League shelves sensors program on hits What's trending with concessions? Plugged In: Kenneth Shropshire TV success of worlds bodes well for USSA Sports Media: Facebook video WWE fights back on OTT network The launching of Air Jordan The Sit-Down: Dennis Gilbert Concessionaires go deep with analytics The 2015 class of Forty Under 40
SBJ/March 25-31, 2013/FranchisesPrint All
The Cleveland Cavaliers have started selling sponsorships for team owner Dan Gilbert’s Rock Gaming corporation, creating an interesting new revenue stream for the NBA franchise.
Under the direction of Brad Sims, Cavs senior vice president and chief revenue officer, the team is leading the effort to sell corporate sponsorships at two existing Gilbert-run casinos — the Horseshoe Cleveland and Horseshoe Cincinnati properties — along with another Horseshoe Casino that’s expected to open in Baltimore next year.
The three Ohio properties are part of a joint venture between Rock Gaming and Caesars Entertainment.
Cavs owner Dan Gilbert’s Rock Gaming runs the Horseshoe Cincinnati.
The Cavs have hired Matt O’Brien, former president of the minor league baseball Sugar Land (Texas) Skeeters, as senior director of corporate partnership development, overseeing the casino properties. The Cavs will hire marketing directors at each of the casinos, who will report to O’Brien, who begins his job on April 1. O’Brien reports to Randy Domain, vice president of corporate partnerships, who in turn reports to Sims.
The relationship is fairly unique in team sports in that a team’s sales group has a number of outside assets to sell, and the team itself will be able to share in the revenue. The revenue generated from any sponsorship sales will be shared by the Cavs and Rock Gaming, but Sims would not disclose what percentage of the sales total would go to each side. How this would affect the NBA’s revenue sharing is unclear.
The team expects to generate between $2 million and $3 million in annual sponsorship revenue at each of the casinos in the short term. Longer-term sponsorship sales projections are pegged between $5 million and $6 million, Sims said.
The team plans to sell title sponsorships at the casinos, including deals for parking garages, poker rooms, high-stakes areas, and bars and restaurants. The Cavs already have a deal of this type at the Horseshoe Cleveland casino, which opened last year. That deal is with a local car dealer for the parking garage of the casino. Specific financial terms of the 10-year deal were not disclosed, but that one deal, negotiated by the team, served to influence the strategy to sell sponsorships across the Rock Gaming properties.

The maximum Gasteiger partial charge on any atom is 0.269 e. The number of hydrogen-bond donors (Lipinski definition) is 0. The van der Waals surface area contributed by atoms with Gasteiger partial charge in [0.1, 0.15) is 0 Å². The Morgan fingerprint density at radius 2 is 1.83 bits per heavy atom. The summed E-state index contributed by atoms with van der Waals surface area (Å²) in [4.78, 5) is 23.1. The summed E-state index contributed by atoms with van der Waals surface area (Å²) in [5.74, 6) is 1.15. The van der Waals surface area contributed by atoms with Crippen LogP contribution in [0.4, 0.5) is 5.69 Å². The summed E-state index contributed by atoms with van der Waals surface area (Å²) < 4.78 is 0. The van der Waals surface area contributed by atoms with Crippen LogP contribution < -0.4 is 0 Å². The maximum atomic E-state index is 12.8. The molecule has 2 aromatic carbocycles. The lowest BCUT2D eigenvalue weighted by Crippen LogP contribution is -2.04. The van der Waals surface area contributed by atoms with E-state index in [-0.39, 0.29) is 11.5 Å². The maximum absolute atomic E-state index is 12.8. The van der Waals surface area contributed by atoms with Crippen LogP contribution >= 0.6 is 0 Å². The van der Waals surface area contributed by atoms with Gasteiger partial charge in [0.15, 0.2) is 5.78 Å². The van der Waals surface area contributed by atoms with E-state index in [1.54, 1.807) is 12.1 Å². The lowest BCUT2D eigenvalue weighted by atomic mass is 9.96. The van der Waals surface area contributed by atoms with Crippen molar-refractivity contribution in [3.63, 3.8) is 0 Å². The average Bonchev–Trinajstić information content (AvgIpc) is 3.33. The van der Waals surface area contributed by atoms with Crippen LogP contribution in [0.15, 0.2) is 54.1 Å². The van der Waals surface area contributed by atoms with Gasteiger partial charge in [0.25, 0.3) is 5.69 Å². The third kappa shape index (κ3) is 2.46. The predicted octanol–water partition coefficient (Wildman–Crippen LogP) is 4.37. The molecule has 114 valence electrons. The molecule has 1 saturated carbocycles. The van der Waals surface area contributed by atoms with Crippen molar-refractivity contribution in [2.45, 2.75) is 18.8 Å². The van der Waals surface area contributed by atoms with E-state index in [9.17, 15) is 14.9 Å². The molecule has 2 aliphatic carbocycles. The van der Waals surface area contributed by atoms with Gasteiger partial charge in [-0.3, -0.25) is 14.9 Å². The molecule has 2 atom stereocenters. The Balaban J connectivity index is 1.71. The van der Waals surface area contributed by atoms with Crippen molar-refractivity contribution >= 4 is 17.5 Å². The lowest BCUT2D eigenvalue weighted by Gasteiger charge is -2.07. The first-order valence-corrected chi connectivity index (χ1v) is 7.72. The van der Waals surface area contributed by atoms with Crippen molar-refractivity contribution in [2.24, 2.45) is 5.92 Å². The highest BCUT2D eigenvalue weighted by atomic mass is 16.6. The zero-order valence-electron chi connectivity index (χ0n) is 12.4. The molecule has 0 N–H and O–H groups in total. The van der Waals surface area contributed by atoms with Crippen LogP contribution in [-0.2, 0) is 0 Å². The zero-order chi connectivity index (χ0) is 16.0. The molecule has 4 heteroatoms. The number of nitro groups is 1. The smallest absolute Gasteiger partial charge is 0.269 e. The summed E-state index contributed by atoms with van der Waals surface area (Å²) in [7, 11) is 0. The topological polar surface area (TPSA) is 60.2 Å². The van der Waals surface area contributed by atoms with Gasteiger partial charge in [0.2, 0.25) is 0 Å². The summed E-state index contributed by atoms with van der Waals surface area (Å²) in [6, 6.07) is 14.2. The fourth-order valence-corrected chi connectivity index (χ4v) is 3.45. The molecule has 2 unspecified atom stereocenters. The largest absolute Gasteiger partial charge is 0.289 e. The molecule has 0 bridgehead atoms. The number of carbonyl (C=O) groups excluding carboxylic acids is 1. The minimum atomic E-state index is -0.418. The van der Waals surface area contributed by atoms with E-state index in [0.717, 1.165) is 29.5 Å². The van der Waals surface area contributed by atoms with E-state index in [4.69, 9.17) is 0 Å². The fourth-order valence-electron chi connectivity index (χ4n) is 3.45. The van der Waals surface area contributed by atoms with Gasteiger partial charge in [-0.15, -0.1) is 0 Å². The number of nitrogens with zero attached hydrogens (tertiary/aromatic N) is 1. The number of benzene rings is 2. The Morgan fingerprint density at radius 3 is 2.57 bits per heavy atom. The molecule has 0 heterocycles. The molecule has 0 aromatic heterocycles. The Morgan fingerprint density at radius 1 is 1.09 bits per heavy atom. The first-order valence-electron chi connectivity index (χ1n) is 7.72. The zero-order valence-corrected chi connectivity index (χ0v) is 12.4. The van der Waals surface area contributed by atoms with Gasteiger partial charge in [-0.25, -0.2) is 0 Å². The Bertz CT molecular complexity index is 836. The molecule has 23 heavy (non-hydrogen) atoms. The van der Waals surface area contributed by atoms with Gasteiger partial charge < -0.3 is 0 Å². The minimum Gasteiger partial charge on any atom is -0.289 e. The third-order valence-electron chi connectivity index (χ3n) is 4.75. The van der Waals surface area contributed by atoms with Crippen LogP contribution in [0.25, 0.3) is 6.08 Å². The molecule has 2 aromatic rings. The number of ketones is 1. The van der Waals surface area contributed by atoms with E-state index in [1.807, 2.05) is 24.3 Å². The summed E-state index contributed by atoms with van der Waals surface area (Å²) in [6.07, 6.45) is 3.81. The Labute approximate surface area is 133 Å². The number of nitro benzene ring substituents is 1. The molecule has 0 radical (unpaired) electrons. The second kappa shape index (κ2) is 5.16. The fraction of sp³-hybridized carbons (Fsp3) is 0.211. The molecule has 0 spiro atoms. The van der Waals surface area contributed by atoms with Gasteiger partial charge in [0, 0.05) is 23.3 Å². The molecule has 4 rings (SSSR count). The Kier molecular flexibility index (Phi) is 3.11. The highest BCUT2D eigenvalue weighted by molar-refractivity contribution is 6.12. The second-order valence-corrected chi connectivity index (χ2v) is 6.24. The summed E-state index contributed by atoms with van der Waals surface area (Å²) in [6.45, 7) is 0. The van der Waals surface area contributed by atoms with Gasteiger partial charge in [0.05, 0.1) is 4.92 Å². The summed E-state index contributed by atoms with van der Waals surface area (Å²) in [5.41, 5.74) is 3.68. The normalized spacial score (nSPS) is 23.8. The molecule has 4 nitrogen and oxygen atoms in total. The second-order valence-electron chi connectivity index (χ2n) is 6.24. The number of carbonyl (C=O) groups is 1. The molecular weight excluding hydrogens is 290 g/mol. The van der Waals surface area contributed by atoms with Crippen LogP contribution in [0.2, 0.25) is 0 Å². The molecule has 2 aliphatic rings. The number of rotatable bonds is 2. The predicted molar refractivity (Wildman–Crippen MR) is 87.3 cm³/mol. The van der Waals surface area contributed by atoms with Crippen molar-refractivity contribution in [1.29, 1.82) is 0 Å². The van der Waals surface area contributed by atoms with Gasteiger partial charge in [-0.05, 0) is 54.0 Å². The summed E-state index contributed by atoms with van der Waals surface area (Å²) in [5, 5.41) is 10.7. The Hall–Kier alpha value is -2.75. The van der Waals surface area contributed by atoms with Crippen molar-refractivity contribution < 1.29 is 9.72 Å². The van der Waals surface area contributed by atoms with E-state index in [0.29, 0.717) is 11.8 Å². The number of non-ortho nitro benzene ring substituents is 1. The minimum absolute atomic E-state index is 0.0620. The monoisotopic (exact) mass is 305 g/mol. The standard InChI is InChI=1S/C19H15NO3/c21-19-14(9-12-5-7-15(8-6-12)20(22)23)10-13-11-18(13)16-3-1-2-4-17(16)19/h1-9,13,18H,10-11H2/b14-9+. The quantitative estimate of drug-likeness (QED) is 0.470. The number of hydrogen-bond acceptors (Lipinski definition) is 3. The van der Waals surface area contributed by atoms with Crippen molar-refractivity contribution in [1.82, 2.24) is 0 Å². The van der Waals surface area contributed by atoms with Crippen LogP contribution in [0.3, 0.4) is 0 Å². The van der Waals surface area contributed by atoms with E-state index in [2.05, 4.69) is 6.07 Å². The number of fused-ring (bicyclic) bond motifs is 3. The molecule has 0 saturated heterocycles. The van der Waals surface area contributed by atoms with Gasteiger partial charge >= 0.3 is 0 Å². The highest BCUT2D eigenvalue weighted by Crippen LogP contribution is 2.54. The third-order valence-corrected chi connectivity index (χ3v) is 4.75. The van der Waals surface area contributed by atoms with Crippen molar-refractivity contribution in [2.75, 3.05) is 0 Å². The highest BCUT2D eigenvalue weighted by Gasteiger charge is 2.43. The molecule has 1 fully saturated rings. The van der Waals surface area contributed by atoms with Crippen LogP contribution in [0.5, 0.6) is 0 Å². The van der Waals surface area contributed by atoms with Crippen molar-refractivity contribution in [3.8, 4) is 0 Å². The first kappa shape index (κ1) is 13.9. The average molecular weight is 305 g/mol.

“We have between 10 to 12 different areas in the casinos,” Sims said. “We are also looking at carving out five product deals.”
While the Cavs already have cross-promotional marketing efforts between the team and the Horseshoe Cleveland and Horseshoe Cincinnati casinos, league marketing rules will prevent the team from any cross-promotional efforts in Detroit and Baltimore.
In addition to the casinos and the Cavaliers, Gilbert also owns the AHL’s Lake Erie Monsters, the NBA Development League’s Canton Charge, the AFL’s Cleveland Gladiators and Quicken Loans Arena.
The Minnesota Timberwolves have joined the ranks of NBA franchises that are offering season-ticket packages with year-round benefits.
The plan carries a pricing-related twist that makes it unique among other teams’ programs, and it aims to entice the Wolves’ fan base after an unexpectedly disappointing season for the team on the court. It also comes as Minnesota prepares to increase the average cost of season tickets for next season by 10 percent. That increase, however, is the result of an offer the Wolves rolled out in January that called for a 20 percent price hike if the team made the playoffs, or a 10 percent increase if the team did not.
With a 23-42 record last Wednesday, 11 games behind the Los Angeles Lakers for the eighth and final Western Conference playoff seed, Minnesota is planning on the 10 percent hike.
The Wolves are the only NBA team to offer a performance-based ticket-pricing strategy this season, according to the league.
“It is a new wrinkle and it is a risk, but we are OK with it,” said Wolves President Chris Wright. “A 20 percent increase would bring us closer to NBA [season-ticket] pricing averages, and we have said all along that the expectation is that we would be a playoff team.”
A lineup featuring all-star Kevin Love and Ricky Rubio had Minnesota fans anticipating a playoff drive this season, but injuries to Love and other key contributors derailed those plans. As of last week, the Wolves were averaging 16,330 fans per game at 19,356-seat Target Center. That compares to 17,517 fans per game to date during last year’s lockout-shortened season.
Full-season-ticket sales over the past few seasons have been strong, though, with the Wolves selling at least 2,000 new full-season packages in the past three years. The team has about 10,000 full-season tickets sold, and it posted a season-ticket renewal rate of 95 percent for this season after holding prices flat from 2011-12. Much of that increase was due to the anticipation of Rubio pairing with Love, expecting that wins would follow.
League projections for this year have the club renewing at a 70 percent clip for 2013-14. Wright said the actual renewal rate will be higher.
Among the other NBA teams that offer year-round benefits to fans buying full-season tickets are the Charlotte Bobcats (with their Cats 365 program) and the Washington Wizards (with the DC 12 Club). The Wolves’ twist on the ticket-selling trend — their program is yet unnamed — is to create a range of year-round benefits based on the price of the season ticket. There are five benefit levels.
“Our performance on the court has been less than stellar,” Wright said, “and this is a 365-day, holistic look at how we can get our stakeholders close to our players and staff.”